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Britain's Most Dreaded Literary Prize...
Manil Suri has won the 21st annual Literary Review Bad Sex in Fiction Award, for The City of Devi (Bloomsbury). The prize was presented by Joan Collins, whose many roles, in a glamorous career spanning seven decades, have included Alexis Carrington in Dynasty. She is author of numerous volumes of fiction and autobiography. Her latest memoir, Passion for Life, was published by Constable in October.
The City of Devi is set in Mumbai as the city is locked-down under the threat of a nuclear bomb. It follows three characters: Sarita, her physicist husband Karun, who has disappeared, and Jaz, a young gay Muslim. Manil Suri lives in America and was unable to accept the prize in person. A representative of his publishers, Bloomsbury, accepted it on his behalf.
The judges were won over by the climax of an extended sex scene involving all three characters:
Surely supernovas explode that instant, somewhere, in some galaxy. The hut vanishes, and with it the sea and the sands - only Karun's body, locked with mine, remains. We streak like superheroes past suns and solar systems, we dive through shoals of quarks and atomic nuclei. In celebration of our breakthrough fourth star, statisticians the world over rejoice.
The City of Devi is Suri's third work of fiction. He has been longlisted for the Man Booker Prize and shortlisted for the Pen/Faulkner Award; he won the Barnes & Noble Discover Prize in 2002. He is a professor of mathematics at the University of Maryland, where his research focuses on the numerical analysis of partial differential equations.
The awards were announced at a lavish ceremony on Tuesday 3 December 2013, at the In & Out (Naval & Military) Club in St James's Square, where the 400 guests raised a toast to the winner.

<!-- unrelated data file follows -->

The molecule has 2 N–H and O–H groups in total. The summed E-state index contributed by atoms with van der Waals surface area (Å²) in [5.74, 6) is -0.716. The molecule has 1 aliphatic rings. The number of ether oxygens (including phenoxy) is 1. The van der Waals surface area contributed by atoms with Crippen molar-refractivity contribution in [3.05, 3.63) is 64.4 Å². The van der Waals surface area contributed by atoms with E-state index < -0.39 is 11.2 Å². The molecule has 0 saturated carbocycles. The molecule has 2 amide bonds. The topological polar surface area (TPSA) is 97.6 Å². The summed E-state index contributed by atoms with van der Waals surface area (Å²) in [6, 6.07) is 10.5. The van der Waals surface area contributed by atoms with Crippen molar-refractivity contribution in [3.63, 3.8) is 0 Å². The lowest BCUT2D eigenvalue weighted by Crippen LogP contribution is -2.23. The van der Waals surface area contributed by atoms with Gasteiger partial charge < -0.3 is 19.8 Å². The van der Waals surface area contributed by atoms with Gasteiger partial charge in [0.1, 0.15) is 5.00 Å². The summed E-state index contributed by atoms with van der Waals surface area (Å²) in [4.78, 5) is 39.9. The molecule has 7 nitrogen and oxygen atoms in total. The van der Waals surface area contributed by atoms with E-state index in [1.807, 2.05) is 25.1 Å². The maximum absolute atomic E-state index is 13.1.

The City of Devi prevailed over strong competition including Susan Choi's My Education ('I seemed to come right away, with a hard, popping effervescence, as if her mouth had raised blisters, or an uppermost froth; but beneath, magma still heaved and groaned and was yearning to fling itself into the air'); Woody Guthrie's House of Earth ('And as she sucked the last drops of his blood and his seed into the folds of her innermost soul and self, she felt her whole body lift, pull, squeeze, then lift again, tremble, shake, and quiver, and in her fires of her stomach she strained and moved to bathe his blood into the rumble and the thunder of her own.'); and Eric Reinhardt's The Victoria System ('The zip of her skirt sputtered between her fingernails like a motorboat on a waveless sea ... My erection beat time in my underwear.')
The shortlist also included:
Last year the prize was won by Nancy Huston for Infrared published by Atlantic. Other past winners include Jonathan Littell (2009), Rachel Johnson (2008) and Norman Mailer (2007). John Updike was awarded a Bad Sex Lifetime Achievement Award in 2008.
Literary Review's senior editor Jonathan Beckman describes what the Award is all about in The Independent. You will also be able to read a more detailed report on this year's shortlist in Literary Review's December / January double issue. For snippets from the shortlist, follow Literary Review's twitter account, @lit_review. The tweets are tagged as #BadSex.